This appeal is from the denial of appellant's motion for a summary judgment in a dispute over the boundary line between two adjacent tracts of land.
The facts are essentially as follows: On February 18, 1959, Donahoo, by separate warranty deeds, conveyed to Fowler two adjacent tracts of land, hereinafter referred to as Tract A and Tract B on the same day, Fowler executed to Donahoo a security deed reconveying Tract B. On September 22, 1960, Fowler conveyed his remaining interest in Tract B to Donahoo by quitclaim deed, leaving Fowler as the sole owner of Tract A and Donahoo as the sole owner of Tract B. On October 3, 1960. Fowler conveyed Tract A to appellant's predecessor in title, and on October 4, 1960, Donahoo conveyed Tract B to appellee. Some seven year's later, on August 5, 1967, Donahoo executed a second warranty deed conveying Tract B to appellee and purporting to correct the description in the earlier deed.
Appellant filed his complaint in which he alleged that Tract B, as described in both deeds from Donahoo to appellee, overlapped Tract A; and that appellee claimed title to the overlapped area, although she had no right, interest or title to it. Appellant prayed that the court declare that appellant alone had title to the overlapped area.
Appellee filed her answer in which she denied the essential elements of the complaint and asserted that she had received from Donahoo all of Tract B, including the overlapped area, and that Donahoo had received the same from Fowler as the common grantor of both Tract A and Tract B. Appellee further asserted that she was entitled to the overlapped area by reason of adverse possession under color of title for more than seven years.
When the case came on for trial, appellant moved for a summary judgment on the ground that the pleadings and a deposition of appellee showed no genuine issue of material fact, and that appellant was entitled to judgment as a matter of law. The motion was denied, and the trial court certified the ruling for immediate review. This appeal is from that order.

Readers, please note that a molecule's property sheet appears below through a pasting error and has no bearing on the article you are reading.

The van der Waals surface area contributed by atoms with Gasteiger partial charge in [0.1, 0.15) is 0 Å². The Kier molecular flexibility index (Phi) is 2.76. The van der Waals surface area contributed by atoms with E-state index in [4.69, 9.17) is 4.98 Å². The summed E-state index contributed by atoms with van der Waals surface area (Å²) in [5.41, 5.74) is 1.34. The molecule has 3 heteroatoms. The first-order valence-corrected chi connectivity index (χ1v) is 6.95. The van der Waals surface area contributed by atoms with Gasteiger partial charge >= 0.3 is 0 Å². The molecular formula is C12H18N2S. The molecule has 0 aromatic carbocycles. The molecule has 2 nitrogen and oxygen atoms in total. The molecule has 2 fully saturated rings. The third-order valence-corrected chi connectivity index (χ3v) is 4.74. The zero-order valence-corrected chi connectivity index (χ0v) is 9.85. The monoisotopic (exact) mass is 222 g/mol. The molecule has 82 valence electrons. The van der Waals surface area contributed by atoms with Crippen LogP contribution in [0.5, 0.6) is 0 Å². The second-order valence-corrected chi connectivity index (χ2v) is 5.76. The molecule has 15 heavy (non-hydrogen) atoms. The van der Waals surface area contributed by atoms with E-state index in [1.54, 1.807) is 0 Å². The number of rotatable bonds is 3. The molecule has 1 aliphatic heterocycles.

The only issue before us is whether a jury question exists. We are of the opinion that it does with respect to the true boundary line, and accordingly we do not reach the matter of adverse possession.
After carefully reviewing the pleadings and the deposition, we are unable to determine where the correct boundary line lies or which party has the better claim to the overlapped area. The last common grantor of both tracts of land was Fowler, and the key to this puzzle lies in determining the extent of his reconveyance of Tract B to Donahoo by security deed and quitclaim deed. Both were executed and recorded prior to the conveyance of Tract A from Fowler to appellant's predecessor in title. It follows that Fowler could convey to appellant's predecessor only what remained after his conveyance of Tract B to Donahoo. The burden of proof was on appellant, as the movant for summary judgment, to show that no genuine issue of fact existed. In our opinion he did not carry this burden, and it is for a jury to determine whether the overlapped area was conveyed from Fowler to Donahoo as a part of Tract B, or whether it was conveyed as a part of Tract A to appellant's predecessor.
GUNTER, Justice, dissenting. This appeal is from the denial of appellant's notion for a summary judgment in a dispute over the boundary line between two adjacent tracts of land.